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by Mark A. Yarhouse, Bethany House Publishers, ©2010,
239 pages, $16.99 (paperback), ISBN-13: 978-0-7642-0731-0

Picture of book coverMark Yarhouse is Professor of Psychology and the Hughes Endowed Chair at Regent University and the director of the Institute for the Study of Sexual Identity. He has chaired the American Psychological Association's conventions symposium of gay and Christian psychologists and has a PsyD in clinical psychology. This strong background makes this book a reliable source of studies done on homosexuality and what the weaknesses of those studies might be.

The book is divided into three sections with each section divided into chapters. The first deals with God's view, why sexual identity matters, the causes of homosexuality, and whether someone can change. The second deals with family situations when a child or spouse announces that he is gay. The third deals with questions congregations face. All of the chapters cite research, have a conclusion (summary), and “Take Home Points” from the chapter.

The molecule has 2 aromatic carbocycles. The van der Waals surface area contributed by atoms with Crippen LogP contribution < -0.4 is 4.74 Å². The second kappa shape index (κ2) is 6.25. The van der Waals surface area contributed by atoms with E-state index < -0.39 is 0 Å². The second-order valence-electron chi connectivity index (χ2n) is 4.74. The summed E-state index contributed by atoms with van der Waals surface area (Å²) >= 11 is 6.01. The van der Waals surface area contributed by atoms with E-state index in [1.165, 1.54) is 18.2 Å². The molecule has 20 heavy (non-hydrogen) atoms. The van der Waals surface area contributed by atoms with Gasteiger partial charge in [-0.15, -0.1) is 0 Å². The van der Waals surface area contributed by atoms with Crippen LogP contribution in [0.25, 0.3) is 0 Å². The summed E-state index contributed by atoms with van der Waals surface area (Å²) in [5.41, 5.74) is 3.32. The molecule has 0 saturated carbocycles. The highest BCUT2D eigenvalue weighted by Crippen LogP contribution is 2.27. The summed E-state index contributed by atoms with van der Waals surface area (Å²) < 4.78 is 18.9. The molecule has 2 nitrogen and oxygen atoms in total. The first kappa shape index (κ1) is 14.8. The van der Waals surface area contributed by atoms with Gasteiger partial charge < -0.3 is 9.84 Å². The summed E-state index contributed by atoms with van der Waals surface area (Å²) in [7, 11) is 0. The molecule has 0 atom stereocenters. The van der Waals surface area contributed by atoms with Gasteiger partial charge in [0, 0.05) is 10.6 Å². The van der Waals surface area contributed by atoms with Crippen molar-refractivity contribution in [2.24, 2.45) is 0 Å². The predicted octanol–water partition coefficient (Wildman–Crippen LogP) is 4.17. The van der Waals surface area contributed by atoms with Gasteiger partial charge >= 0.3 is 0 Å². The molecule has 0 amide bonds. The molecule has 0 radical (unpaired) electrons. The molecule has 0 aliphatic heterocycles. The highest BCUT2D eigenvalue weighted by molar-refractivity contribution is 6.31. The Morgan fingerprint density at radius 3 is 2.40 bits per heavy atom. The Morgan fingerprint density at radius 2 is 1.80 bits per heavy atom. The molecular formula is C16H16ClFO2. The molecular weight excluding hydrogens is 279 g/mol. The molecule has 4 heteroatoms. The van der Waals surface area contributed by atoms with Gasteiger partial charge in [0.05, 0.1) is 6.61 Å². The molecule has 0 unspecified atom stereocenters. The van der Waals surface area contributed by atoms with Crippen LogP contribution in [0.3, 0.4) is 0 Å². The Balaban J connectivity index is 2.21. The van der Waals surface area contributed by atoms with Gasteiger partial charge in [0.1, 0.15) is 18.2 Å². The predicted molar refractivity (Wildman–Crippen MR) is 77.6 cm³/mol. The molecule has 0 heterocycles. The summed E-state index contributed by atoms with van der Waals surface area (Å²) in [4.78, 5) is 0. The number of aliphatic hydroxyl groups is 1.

This is the best book we have seen on homosexuality. It is research-based, careful not to bash anyone, honest, and practical. Yarhouse shows the lack of objectivity in the past, of studies on all sides. He points out that there is no one simple cause to homosexuality. The difficulty in changing is not minimized, and alternatives available to same-sex attraction are realistic. The author's biblical approach is to emphasize God's design and purpose in sexual relationships saying that “God places the act of sex within the bounds of heterosexual marriage, and Christians should understand sex to be a good thing, something intended by God at creation.”

The history of Christians and their dealing with the homosexual issue has not been a positive one, and many people have been driven away from Christianity because of the condemning attitude and negativism that has been radiated by preachers and church leaders. This book is a refreshing change from that approach, and that makes it useful reading for all Christians, and especially for people with same-sex attraction in themselves or in someone they love.